Warren Buffett’s Berkshire Hathaway Inc. released its highly anticipated annual letter this morning, offering details on the conglomerate’s investments in 2020. In this year’s letter, Buffett touted that Apple ranks as the largest investment in Berkshire common stock, a even though the conglomerate sold 9.81 million shares. from AAPL at the end of 2020.
Warren Buffett at AAPL:
Buffett touts AAPL as a stock that “vividly illustrates the power of buybacks.” Berkshire began acquiring Apple shares in late 2016 and currently owns $ 120 billion worth of stock, at a cost of $ 31.1 billion.
Berkshire’s investment in Apple vividly illustrates the power of buybacks. We started buying Apple stock in late 2016 and, as of early July 2018, we owned just over 1 billion Apple shares (adjusted for division).
When we finished our purchases in mid-2018, Berkshire’s general account owned 5.2% of Apple.
Buffett also says that Berkshire sold a small portion of its stake in AAPL in late 2020, pocketing $ 11 billion. However, due to Apple buybacks, which reduce the total number of shares outstanding, Berkshire’s ownership of AAPL has increased to 5.4% despite that sale:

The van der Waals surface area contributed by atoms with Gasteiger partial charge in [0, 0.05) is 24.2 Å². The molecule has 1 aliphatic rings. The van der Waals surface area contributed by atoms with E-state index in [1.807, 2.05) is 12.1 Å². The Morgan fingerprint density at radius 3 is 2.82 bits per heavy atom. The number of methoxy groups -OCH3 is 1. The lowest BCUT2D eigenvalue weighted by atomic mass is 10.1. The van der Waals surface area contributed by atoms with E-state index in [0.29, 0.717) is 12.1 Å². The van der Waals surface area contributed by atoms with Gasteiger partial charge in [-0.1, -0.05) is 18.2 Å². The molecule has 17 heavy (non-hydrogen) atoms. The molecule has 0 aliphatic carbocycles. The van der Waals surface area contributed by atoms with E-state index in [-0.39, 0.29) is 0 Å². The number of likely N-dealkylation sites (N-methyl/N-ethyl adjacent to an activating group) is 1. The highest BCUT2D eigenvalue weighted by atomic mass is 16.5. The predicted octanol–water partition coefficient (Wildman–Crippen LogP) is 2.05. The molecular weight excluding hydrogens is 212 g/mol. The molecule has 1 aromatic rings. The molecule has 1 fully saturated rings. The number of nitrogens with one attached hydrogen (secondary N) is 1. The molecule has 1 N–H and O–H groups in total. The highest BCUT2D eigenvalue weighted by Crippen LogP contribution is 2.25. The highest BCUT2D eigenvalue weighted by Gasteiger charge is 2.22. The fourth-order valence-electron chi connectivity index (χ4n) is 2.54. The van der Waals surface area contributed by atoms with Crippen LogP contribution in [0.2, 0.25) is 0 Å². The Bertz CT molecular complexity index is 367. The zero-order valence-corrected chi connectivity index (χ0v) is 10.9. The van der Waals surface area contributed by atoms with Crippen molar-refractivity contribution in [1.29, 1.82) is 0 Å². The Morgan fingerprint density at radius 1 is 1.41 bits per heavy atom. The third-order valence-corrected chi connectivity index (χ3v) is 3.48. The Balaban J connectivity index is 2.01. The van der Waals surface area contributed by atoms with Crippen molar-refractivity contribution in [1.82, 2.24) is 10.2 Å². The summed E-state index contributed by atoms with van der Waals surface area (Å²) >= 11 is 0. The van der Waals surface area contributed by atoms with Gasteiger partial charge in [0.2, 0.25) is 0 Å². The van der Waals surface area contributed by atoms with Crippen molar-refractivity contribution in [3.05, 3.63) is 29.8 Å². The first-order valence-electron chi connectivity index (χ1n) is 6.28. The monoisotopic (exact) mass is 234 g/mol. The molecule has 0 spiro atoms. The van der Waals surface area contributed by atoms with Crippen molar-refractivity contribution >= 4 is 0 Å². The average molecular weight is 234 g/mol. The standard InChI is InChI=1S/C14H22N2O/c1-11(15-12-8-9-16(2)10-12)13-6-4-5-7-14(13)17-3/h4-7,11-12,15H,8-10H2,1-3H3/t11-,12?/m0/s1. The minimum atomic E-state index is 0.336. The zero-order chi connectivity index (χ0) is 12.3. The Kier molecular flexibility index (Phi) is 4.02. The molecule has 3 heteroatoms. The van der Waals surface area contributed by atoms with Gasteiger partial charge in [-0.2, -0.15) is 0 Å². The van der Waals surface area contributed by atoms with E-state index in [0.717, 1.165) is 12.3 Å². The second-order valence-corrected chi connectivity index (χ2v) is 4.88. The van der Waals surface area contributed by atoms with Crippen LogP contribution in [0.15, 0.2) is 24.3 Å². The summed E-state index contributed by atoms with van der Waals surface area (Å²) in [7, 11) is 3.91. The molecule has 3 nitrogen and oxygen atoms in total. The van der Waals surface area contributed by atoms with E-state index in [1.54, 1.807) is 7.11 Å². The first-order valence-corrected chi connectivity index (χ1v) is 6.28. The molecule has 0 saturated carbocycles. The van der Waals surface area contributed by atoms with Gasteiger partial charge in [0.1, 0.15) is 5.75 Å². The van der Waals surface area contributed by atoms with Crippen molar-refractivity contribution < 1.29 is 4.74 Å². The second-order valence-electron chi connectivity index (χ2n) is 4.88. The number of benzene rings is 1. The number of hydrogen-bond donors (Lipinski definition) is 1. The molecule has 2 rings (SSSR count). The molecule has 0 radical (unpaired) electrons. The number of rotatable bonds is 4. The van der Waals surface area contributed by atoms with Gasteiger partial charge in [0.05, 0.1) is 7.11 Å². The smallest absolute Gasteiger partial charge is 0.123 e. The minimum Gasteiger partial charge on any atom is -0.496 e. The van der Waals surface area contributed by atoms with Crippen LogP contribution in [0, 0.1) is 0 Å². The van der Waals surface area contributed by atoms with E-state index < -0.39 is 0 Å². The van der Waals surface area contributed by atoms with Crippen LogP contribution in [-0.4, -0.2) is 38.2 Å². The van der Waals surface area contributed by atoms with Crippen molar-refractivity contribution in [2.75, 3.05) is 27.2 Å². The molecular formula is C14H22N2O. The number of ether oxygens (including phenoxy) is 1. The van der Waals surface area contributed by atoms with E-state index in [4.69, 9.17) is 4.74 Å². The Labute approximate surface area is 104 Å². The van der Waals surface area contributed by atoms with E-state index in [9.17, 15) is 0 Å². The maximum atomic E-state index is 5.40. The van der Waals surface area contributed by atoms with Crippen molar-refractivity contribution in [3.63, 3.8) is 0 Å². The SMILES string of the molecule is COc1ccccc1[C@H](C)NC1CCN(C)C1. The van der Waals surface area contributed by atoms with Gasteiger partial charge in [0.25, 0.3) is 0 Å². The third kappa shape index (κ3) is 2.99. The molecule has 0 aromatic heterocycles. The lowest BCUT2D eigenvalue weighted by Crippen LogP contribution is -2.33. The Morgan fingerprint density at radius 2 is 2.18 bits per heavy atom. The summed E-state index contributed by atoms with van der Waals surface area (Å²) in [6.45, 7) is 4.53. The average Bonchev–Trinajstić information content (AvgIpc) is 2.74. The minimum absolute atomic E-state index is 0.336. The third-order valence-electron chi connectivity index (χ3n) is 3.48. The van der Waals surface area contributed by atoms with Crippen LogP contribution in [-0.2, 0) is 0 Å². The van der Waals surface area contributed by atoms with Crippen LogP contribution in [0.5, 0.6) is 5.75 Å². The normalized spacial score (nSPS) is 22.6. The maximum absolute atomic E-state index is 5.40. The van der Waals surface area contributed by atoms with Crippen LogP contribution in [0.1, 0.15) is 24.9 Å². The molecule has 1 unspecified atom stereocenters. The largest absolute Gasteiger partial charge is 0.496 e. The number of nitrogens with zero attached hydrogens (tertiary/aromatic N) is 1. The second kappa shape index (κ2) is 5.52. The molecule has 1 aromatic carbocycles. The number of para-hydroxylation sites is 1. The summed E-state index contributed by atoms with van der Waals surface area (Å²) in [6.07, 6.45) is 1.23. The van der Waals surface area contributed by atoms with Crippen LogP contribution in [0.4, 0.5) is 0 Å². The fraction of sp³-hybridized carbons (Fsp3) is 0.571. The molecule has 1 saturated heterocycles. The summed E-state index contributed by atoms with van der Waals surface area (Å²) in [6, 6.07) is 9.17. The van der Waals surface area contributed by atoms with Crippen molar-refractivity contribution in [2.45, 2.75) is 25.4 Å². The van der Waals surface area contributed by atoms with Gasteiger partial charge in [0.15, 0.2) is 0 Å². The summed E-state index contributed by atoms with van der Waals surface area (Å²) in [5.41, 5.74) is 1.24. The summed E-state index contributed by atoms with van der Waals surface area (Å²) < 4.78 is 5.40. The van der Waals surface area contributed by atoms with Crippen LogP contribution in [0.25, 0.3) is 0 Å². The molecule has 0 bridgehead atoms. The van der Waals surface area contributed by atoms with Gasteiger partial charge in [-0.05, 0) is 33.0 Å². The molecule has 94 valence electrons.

Since then we have both enjoyed regular dividends, averaging around $ 775 million annually, and also, in 2020, we have pocketed an additional $ 11 billion by selling a small portion of our position.
Despite that sale, voila! – Berkshire now owns 5.4% of Apple. That increase came at no cost to us as it came about because Apple has continually bought back its shares, thereby substantially reducing the number it now has in circulation.
This also has benefits for Berkshire shareholders, Buffett explains in the letter:
But that’s far from all the good news. Because we also bought back Berkshire stock over the two and a half years, you now indirectly own 10% more of Apple’s assets and future earnings than you did in July 2018.
What Bloomberg Buffett reportedly resisted buying Apple stock for years because he said he didn’t understand the tech company. However, by working with investment representatives Todd Combs and Ted Weschler, Berkshire expanded and has since added other technology companies such as Amazon and Verizon as well.
AAPL is now one of Berkshire’s three most valuable assets, aligning itself with its insurers and BNSF Railway, the US rail purchase the conglomerate completed in 2010.
However, while Berkshire Hathaway is a major investor in Apple, Warren Buffett himself only switched from a folding phone to the iPhone last year. Buffett said at the time that Apple CEO Tim Cook spent “hours” teaching him how to use his new iPhone 11.
You can read Berkshire Hathaway’s full annual letter here.
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